In addition, we are also researching how to transfer this technology to the country, i.e. exploring the potential for manufacturing solar panels locally, PV parts/equipment, and building capacities and skills for the renewable energies industry. Given the size of the sector in Namibia, we also supported a project tasked with experimenting different approaches to generating bio-energy through the use of agricultural waste. Our main goal is to learn from the previous work and engage the Namibia Energy Institute in technical advisory and support capacity.
We’re excited about the possibilities that solar energy can bring to our work and Namibia. We will keep you posted on our journey there!
Talk in Malawi isn’t cheap
BY Patrick Byrne | October 10, 2016
Currently, Malawi is among the most expensive African countries in which to make a phone call. This is further shown in a study carried out by the International Telecommunications Union (ITU), who claimed that network rates for phone calls in Malawi are among the highest in the world.
This results in the following inefficiencies:
Operating charges are costing the UN agencies far more than they should
Joint programme and operations meetings are expensive and less effective as a result of the cost of communication between agencies and are becoming increasingly difficult to administer due to the growing volume of such programmes
This issue is particularly pertinent during the implementation of joint programmes, those that bring more than one agency together to address multi-sectoral issues such as gender equality. Regularly, separate agencies will have to discuss activities and outputs over the phone, driving up operating costs. What’s more, in times of humanitarian response when programmes have to be monitored from Lilongwe, the costs associated with implementing activities increase sharply.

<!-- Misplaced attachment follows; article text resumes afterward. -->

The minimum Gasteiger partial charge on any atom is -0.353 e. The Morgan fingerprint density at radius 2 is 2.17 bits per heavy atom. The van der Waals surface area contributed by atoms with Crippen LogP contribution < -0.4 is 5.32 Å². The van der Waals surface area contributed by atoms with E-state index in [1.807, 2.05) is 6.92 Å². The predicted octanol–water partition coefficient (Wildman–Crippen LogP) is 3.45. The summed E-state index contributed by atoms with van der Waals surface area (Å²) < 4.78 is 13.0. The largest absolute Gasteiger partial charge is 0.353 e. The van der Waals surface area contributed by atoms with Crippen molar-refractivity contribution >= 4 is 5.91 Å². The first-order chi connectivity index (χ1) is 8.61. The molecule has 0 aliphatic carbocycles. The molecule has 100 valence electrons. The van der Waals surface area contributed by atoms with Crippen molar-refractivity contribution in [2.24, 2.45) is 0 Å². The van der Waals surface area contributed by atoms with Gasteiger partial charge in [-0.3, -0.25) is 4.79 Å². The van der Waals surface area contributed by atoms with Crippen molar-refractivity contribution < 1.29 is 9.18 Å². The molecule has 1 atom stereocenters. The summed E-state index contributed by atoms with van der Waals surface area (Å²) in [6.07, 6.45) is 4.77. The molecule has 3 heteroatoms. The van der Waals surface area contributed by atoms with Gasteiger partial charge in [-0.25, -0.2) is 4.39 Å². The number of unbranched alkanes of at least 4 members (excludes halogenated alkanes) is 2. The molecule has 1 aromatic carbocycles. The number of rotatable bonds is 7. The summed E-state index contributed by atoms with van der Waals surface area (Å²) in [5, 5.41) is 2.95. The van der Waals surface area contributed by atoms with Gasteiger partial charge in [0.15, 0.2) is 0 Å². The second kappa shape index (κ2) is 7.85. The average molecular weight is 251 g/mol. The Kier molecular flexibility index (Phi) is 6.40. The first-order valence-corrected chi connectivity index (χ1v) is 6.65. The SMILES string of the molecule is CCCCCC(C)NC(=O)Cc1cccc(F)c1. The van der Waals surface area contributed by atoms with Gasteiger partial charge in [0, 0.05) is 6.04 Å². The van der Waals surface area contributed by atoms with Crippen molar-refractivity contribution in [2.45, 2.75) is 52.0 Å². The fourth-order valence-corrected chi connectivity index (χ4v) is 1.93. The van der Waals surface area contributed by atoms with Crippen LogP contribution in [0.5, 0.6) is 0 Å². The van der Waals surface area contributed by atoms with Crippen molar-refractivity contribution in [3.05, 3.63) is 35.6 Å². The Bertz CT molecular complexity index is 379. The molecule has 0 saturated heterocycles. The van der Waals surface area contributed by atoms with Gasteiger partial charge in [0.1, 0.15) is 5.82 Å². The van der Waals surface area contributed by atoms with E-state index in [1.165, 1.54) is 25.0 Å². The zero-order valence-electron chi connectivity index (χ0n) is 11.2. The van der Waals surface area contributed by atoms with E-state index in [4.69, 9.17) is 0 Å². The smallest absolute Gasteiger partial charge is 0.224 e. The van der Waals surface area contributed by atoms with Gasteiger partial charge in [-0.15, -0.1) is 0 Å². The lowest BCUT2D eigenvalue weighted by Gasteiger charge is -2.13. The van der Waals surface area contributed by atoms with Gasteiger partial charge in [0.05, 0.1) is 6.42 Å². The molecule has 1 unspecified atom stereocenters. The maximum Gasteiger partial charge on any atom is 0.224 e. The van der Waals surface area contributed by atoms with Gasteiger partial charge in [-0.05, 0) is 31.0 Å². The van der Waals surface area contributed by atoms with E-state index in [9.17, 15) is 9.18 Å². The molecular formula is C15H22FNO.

Installing VOIP to Increase Efficiency
We conducted a thorough analysis and then pitched a method of interconnecting agencies through a VOIP system, reducing the costs which are currently being incurred. The VOIP system had a relatively low implementation cost, with agencies dialing each other free of charge thereafter.
The implementation phase included the following:
Install the VPN system, connecting all the agencies
Use the existing switchboard equipment, of which the majority are VOIP compatible
Procure voice cards for those agencies whose switch boards are not VOIP compatible
This system, which was fully installed in September, will be complemented by cable technology, which is leased from local cable phone operators. This will also allow for UN agencies to be interconnected with agency switchboards programmed to use these lines when calling each other.
Savings for Programmes
Using a three month baseline from data within each agency switchboards, we think that the savings from the VOIP system will be impressive, with up to $95,000 saved every year. We plan to measure the savings by first, measuring the changes in the telephone bills from month to month and, second, by tracking data on the agency switchboards quarterly. What we save on telephone calls will be re-directed into programmes, increasing the development effectiveness of the UN in Malawi.
We would love to hear others’ experiences making talk cheaper. Let us know what you have tried and what works.